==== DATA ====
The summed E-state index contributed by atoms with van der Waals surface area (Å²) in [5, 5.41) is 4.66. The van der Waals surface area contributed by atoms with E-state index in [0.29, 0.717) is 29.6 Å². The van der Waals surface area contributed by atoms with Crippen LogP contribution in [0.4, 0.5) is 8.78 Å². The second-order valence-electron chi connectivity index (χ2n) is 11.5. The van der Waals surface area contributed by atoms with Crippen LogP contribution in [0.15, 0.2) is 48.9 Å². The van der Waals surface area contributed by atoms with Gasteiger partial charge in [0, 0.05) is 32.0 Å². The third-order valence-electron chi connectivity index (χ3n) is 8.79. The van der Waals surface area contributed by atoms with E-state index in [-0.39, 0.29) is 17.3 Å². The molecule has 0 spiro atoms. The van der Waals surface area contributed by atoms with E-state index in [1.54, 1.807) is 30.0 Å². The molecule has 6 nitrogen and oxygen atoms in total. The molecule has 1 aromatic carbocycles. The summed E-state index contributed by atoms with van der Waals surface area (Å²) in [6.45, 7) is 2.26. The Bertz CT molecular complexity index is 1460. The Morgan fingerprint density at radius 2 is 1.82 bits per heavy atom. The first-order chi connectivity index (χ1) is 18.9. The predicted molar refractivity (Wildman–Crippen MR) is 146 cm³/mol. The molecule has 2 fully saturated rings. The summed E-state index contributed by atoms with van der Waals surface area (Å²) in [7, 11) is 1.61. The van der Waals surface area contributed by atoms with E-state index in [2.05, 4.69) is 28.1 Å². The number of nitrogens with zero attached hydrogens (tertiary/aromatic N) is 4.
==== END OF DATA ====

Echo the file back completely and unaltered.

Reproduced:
The summed E-state index contributed by atoms with van der Waals surface area (Å²) in [5, 5.41) is 4.66. The van der Waals surface area contributed by atoms with E-state index in [0.29, 0.717) is 29.6 Å². The van der Waals surface area contributed by atoms with Crippen LogP contribution in [0.4, 0.5) is 8.78 Å². The second-order valence-electron chi connectivity index (χ2n) is 11.5. The van der Waals surface area contributed by atoms with Crippen LogP contribution in [0.15, 0.2) is 48.9 Å². The van der Waals surface area contributed by atoms with Gasteiger partial charge in [0, 0.05) is 32.0 Å². The third-order valence-electron chi connectivity index (χ3n) is 8.79. The van der Waals surface area contributed by atoms with E-state index in [-0.39, 0.29) is 17.3 Å². The molecule has 0 spiro atoms. The van der Waals surface area contributed by atoms with E-state index in [1.54, 1.807) is 30.0 Å². The molecule has 6 nitrogen and oxygen atoms in total. The molecule has 1 aromatic carbocycles. The summed E-state index contributed by atoms with van der Waals surface area (Å²) in [6.45, 7) is 2.26. The Bertz CT molecular complexity index is 1460. The Morgan fingerprint density at radius 2 is 1.82 bits per heavy atom. The first-order chi connectivity index (χ1) is 18.9. The predicted molar refractivity (Wildman–Crippen MR) is 146 cm³/mol. The molecule has 2 fully saturated rings. The summed E-state index contributed by atoms with van der Waals surface area (Å²) in [7, 11) is 1.61. The van der Waals surface area contributed by atoms with E-state index in [2.05, 4.69) is 28.1 Å². The number of nitrogens with zero attached hydrogens (tertiary/aromatic N) is 4.